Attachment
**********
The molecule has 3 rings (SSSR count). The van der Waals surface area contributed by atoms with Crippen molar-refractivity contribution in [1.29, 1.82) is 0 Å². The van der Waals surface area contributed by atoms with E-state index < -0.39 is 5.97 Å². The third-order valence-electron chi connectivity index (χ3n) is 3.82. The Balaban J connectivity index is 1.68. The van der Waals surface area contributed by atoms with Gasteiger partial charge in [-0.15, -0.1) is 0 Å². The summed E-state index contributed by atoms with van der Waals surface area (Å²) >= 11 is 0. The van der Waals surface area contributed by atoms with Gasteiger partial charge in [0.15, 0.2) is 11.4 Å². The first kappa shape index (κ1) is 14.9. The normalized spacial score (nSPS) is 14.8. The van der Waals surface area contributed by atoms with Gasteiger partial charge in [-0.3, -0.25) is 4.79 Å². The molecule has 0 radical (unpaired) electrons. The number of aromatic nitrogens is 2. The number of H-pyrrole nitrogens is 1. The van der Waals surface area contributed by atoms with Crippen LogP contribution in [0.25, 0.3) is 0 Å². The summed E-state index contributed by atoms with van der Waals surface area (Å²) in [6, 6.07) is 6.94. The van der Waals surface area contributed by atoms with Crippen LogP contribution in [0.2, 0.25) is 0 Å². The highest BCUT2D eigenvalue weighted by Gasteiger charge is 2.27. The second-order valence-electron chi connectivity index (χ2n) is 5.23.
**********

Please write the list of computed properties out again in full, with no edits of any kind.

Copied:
The molecule has 3 rings (SSSR count). The van der Waals surface area contributed by atoms with Crippen molar-refractivity contribution in [1.29, 1.82) is 0 Å². The van der Waals surface area contributed by atoms with E-state index < -0.39 is 5.97 Å². The third-order valence-electron chi connectivity index (χ3n) is 3.82. The Balaban J connectivity index is 1.68. The van der Waals surface area contributed by atoms with Gasteiger partial charge in [-0.15, -0.1) is 0 Å². The summed E-state index contributed by atoms with van der Waals surface area (Å²) >= 11 is 0. The van der Waals surface area contributed by atoms with Gasteiger partial charge in [0.15, 0.2) is 11.4 Å². The first kappa shape index (κ1) is 14.9. The normalized spacial score (nSPS) is 14.8. The van der Waals surface area contributed by atoms with Gasteiger partial charge in [-0.3, -0.25) is 4.79 Å². The molecule has 0 radical (unpaired) electrons. The number of aromatic nitrogens is 2. The number of H-pyrrole nitrogens is 1. The van der Waals surface area contributed by atoms with Crippen LogP contribution in [0.25, 0.3) is 0 Å². The summed E-state index contributed by atoms with van der Waals surface area (Å²) in [6, 6.07) is 6.94. The van der Waals surface area contributed by atoms with Crippen LogP contribution in [0.2, 0.25) is 0 Å². The highest BCUT2D eigenvalue weighted by Gasteiger charge is 2.27. The second-order valence-electron chi connectivity index (χ2n) is 5.23.